When management learned that Macal would not opt to renew his contract, set to expire in 2004, an artistic leadership committee was formed to discuss how to proceed. The music director had helped give the orchestra a voice and had forged a good working relationship with the players. But - with utmost respect to Macal - the NJSO was not in the same place it had been during its last music director search. The committee of staff and board members, musicians, and community members was more accustomed to testing unorthodox approaches. They started dissecting the very idea of artistic leadership. Since the NJSO is not a full-time orchestra and typically works with a number of guest conductors in a given season, a new thought emerged. What if the orchestra broke with the traditional music director model and opted instead for, say, an arrangement with two or more principal guest conductors?
No one is saying that's what will transpire, but the orchestra is officially keeping its options open and has not set a timetable for hiring. "It's possible someone will come along that everyone loves, everyone gets along with," says Michael Lawrence, manager of artists and programs. "That would be great, that would be our music director. But maybe there are other ways to approach this."
The artistic leadership committee, which is pointedly not called a music director search committee, recommended the formation of a separate staff-musician task force to assist with program planning. Again, it's a different approach, says Lawrence. "Who often has the longest tenure in the orchestra? It's not usually the staff but the musicians. At the same time, they often don't have a voice in what they play."
For the 2002-03 season, the artistic planning task force was charged with completing a schedule that had been partly programmed by Macal. That involved about half of the eighteen classical series programs. Rounding out a season that takes off from the theme of American Roots-music with an American voice written during the 80 years of the orchestra's existence-presented a whole new learning curve for the eight-member group. Five musicians, including Concertmaster Eric Wyrick and violist Martin Anderson, participated. At the time of the season's announcement, Anderson, a 22-year NJSO veteran, called it "an eye-opening experience. Before working on this project I couldn't have imagined the complexity of the process." The planners went from thinking primarily about what kind of music they would like to play to worrying about logistics, the availability of guest artists and conductors, their repertoire, and marketability of programs. (The task force consulted the NJSO marketing department, among others, on its choices.) The seven venues statewide in which the orchestra now regularly appears presented a whole set of issues alone, notes Lawrence. Certain theaters, he pointed out, have limited space both on and off stage. For the orchestra to play a single program in two or three places it has to cover all the basics-such as whether all the musicians can fit on all the venues' stages.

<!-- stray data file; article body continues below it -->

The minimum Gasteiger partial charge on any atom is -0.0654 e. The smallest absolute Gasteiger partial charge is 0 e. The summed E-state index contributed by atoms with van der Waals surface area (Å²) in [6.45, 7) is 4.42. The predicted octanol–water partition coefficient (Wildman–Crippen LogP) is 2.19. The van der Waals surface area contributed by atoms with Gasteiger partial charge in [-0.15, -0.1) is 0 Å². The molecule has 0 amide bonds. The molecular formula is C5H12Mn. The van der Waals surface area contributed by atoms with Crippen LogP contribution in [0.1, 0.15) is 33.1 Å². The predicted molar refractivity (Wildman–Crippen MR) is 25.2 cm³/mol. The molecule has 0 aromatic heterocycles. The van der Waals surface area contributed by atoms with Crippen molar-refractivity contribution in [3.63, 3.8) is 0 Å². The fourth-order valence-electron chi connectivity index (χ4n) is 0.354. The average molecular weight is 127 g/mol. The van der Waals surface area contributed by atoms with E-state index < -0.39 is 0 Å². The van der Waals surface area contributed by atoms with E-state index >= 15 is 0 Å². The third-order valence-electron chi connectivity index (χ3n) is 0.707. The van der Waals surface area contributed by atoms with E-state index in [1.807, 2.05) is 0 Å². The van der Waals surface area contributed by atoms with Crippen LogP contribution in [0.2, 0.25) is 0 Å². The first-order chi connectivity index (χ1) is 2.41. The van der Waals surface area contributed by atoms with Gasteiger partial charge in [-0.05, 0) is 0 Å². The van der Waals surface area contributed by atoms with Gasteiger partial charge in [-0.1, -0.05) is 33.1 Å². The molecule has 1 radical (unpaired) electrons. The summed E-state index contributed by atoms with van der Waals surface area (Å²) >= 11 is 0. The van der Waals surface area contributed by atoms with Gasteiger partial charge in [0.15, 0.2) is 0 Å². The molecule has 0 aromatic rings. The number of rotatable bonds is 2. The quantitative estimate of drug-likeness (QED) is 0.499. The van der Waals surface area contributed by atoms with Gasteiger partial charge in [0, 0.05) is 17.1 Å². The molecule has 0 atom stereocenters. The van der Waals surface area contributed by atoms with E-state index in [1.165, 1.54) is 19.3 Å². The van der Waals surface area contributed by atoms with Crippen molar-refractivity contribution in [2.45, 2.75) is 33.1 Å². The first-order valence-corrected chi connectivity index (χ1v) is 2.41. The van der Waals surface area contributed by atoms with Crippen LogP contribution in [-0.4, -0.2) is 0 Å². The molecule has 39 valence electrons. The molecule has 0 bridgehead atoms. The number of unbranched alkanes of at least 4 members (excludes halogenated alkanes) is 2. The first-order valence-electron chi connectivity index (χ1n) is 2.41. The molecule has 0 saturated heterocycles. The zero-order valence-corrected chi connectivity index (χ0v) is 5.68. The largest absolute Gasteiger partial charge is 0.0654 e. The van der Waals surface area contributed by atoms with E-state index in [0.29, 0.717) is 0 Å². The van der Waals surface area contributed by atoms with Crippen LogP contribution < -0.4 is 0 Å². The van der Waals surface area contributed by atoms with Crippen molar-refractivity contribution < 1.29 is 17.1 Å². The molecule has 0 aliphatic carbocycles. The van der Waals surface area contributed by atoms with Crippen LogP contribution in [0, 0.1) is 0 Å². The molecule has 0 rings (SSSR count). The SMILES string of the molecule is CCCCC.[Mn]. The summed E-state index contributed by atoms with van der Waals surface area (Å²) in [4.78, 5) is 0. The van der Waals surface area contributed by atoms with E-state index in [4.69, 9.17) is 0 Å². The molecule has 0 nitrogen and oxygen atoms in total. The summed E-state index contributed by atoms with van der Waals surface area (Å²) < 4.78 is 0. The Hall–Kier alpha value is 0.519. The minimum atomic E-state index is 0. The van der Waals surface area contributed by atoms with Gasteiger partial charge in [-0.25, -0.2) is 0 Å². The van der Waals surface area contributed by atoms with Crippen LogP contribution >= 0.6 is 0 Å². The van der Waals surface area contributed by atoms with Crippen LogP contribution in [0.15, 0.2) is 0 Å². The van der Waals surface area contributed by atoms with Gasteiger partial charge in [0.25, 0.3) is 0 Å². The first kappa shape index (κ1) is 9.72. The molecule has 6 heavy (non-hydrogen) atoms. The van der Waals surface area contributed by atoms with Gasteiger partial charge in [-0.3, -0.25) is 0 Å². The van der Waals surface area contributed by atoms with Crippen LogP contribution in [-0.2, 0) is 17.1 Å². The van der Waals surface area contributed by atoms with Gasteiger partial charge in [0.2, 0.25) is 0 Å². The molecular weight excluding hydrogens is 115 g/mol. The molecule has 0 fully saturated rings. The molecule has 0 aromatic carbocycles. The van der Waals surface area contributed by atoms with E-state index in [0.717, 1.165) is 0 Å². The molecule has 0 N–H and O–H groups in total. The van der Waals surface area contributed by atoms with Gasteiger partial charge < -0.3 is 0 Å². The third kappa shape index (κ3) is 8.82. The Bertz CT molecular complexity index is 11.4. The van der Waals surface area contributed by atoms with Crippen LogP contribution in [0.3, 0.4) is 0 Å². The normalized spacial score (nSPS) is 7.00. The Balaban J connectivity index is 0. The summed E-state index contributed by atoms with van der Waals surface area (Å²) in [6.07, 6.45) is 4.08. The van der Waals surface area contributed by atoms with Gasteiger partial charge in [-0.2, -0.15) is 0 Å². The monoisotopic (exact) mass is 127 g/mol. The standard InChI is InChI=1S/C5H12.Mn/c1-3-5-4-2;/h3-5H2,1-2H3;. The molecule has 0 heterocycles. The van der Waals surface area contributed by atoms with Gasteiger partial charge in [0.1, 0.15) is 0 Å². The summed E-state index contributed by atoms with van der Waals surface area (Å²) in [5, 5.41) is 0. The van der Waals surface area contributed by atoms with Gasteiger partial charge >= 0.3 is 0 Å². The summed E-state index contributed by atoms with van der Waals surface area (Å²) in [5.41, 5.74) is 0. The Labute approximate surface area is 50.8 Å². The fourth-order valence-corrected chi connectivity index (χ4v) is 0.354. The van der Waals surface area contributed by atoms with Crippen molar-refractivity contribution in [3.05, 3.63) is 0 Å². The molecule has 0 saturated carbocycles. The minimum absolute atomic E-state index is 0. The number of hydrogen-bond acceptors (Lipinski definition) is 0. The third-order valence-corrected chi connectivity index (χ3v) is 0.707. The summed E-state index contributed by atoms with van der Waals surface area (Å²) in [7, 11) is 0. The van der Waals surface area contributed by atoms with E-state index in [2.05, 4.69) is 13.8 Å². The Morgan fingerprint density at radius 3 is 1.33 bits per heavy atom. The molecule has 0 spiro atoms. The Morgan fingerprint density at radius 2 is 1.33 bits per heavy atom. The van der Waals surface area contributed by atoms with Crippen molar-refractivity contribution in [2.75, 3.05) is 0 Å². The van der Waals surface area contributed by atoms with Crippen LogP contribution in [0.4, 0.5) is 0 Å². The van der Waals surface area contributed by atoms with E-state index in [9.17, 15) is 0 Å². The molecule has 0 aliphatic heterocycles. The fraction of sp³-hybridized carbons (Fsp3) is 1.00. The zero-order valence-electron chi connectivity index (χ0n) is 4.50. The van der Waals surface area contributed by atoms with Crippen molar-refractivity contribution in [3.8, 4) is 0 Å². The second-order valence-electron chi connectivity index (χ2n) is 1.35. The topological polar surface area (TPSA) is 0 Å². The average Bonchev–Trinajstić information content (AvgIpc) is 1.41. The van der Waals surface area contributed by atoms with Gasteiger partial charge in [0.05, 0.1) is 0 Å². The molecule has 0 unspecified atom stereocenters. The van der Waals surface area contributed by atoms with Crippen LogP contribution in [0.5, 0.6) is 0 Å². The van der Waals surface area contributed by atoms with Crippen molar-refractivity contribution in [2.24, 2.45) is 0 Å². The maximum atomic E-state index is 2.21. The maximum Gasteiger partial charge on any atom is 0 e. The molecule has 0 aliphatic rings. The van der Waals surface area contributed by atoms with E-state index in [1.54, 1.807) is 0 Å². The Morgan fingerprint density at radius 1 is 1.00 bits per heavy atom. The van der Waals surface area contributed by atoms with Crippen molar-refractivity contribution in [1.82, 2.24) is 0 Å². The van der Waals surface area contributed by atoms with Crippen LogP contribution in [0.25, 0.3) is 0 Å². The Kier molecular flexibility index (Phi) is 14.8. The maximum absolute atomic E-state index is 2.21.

The task force's efforts included a November 29-December 3 program that has no conductor. "We wanted to show that our strength is in our orchestra, so it wasn't just a parade of guest conductors," says Lawrence. The only name announced for the program, which includes Dvorák's Serenade in D minor and Vivaldi's Four Seasons, is that of Concertmaster Wyrick. Artistic direction for the "Virtuosi of the NJSO" program shouldn't be that much of a problem, however, given that some of the NJSO musicians are regulars with the New York City-based Orpheus Chamber Orchestra, a group that never works with a conductor.
After working out the 2002-03 season, the task force reported to the board, which voted to continue the initiative indefinitely. Some changes were instituted. The working group has been pared down slightly, to three musicians and two staff members. Participation in what is now called the Artistic Planning Committee is a paid position for the musicians, reflecting the time commitment and additional training involved. Armed with technical and team-building skills picked up last spring at a "Programming with Vision and Purpose" seminar of the American Symphony Orchestra League's Orchestra Leadership Academy, the committee has begun tackling the 2003-04 season.
It will be the first schedule programmed entirely without a music director. Which leads to a broader question: How might the involvement of staff and musicians in the programming process, even as an interim step, affect the artistic leadership search? "I don't know if it makes it more difficult to attract someone who really wants to put an artistic stamp on an orchestra," says Lawrence. "Maybe someone will be energized by it. If you have a really good working relationship, that opens a world of opportunities." Tamburri acknowledges that the unusual artistic development is bound to have an impact on potential music directors. It is one of the issues discussed with candidates, along with other aspects of the NJSO's collaborative culture. And it's another reason the orchestra is taking its own sweet time to find the right fit.